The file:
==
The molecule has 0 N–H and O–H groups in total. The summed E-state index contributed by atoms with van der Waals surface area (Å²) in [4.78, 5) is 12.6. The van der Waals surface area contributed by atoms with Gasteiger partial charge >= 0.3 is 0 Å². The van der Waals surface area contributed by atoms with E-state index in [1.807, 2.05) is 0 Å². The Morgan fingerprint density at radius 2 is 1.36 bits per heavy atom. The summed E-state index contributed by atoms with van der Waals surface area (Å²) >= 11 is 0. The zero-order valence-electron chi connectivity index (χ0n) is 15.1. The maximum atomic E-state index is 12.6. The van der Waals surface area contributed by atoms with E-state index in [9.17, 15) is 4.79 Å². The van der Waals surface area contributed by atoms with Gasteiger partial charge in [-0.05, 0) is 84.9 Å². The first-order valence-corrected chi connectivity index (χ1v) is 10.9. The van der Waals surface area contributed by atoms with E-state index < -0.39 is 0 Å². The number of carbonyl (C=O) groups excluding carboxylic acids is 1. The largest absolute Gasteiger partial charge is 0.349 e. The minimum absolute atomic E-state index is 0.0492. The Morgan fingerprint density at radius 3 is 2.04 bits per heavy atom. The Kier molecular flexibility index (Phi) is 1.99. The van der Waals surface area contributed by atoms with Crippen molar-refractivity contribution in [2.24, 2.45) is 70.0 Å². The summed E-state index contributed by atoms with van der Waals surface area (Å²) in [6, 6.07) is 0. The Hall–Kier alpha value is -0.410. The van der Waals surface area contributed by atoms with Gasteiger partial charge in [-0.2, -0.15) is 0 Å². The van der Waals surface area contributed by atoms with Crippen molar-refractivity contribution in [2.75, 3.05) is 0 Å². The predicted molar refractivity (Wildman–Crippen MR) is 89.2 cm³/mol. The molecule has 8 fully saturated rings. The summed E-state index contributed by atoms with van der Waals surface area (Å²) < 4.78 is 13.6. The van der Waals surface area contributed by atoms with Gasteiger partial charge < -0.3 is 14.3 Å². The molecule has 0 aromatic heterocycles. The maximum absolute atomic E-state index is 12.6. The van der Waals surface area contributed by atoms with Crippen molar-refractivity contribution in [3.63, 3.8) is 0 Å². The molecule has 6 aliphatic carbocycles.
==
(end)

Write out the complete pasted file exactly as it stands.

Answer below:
The molecule has 0 N–H and O–H groups in total. The summed E-state index contributed by atoms with van der Waals surface area (Å²) in [4.78, 5) is 12.6. The van der Waals surface area contributed by atoms with Gasteiger partial charge >= 0.3 is 0 Å². The van der Waals surface area contributed by atoms with E-state index in [1.807, 2.05) is 0 Å². The Morgan fingerprint density at radius 2 is 1.36 bits per heavy atom. The summed E-state index contributed by atoms with van der Waals surface area (Å²) >= 11 is 0. The zero-order valence-electron chi connectivity index (χ0n) is 15.1. The maximum atomic E-state index is 12.6. The van der Waals surface area contributed by atoms with E-state index in [9.17, 15) is 4.79 Å². The van der Waals surface area contributed by atoms with Gasteiger partial charge in [-0.05, 0) is 84.9 Å². The first-order valence-corrected chi connectivity index (χ1v) is 10.9. The van der Waals surface area contributed by atoms with E-state index < -0.39 is 0 Å². The number of carbonyl (C=O) groups excluding carboxylic acids is 1. The largest absolute Gasteiger partial charge is 0.349 e. The minimum absolute atomic E-state index is 0.0492. The Morgan fingerprint density at radius 3 is 2.04 bits per heavy atom. The Kier molecular flexibility index (Phi) is 1.99. The van der Waals surface area contributed by atoms with Crippen molar-refractivity contribution in [2.24, 2.45) is 70.0 Å². The summed E-state index contributed by atoms with van der Waals surface area (Å²) in [6, 6.07) is 0. The Hall–Kier alpha value is -0.410. The van der Waals surface area contributed by atoms with Gasteiger partial charge in [-0.2, -0.15) is 0 Å². The van der Waals surface area contributed by atoms with Crippen molar-refractivity contribution in [2.75, 3.05) is 0 Å². The predicted molar refractivity (Wildman–Crippen MR) is 89.2 cm³/mol. The molecule has 8 fully saturated rings. The summed E-state index contributed by atoms with van der Waals surface area (Å²) < 4.78 is 13.6. The van der Waals surface area contributed by atoms with Gasteiger partial charge < -0.3 is 14.3 Å². The molecule has 0 aromatic heterocycles. The maximum absolute atomic E-state index is 12.6. The van der Waals surface area contributed by atoms with Crippen molar-refractivity contribution in [3.63, 3.8) is 0 Å². The molecule has 6 aliphatic carbocycles.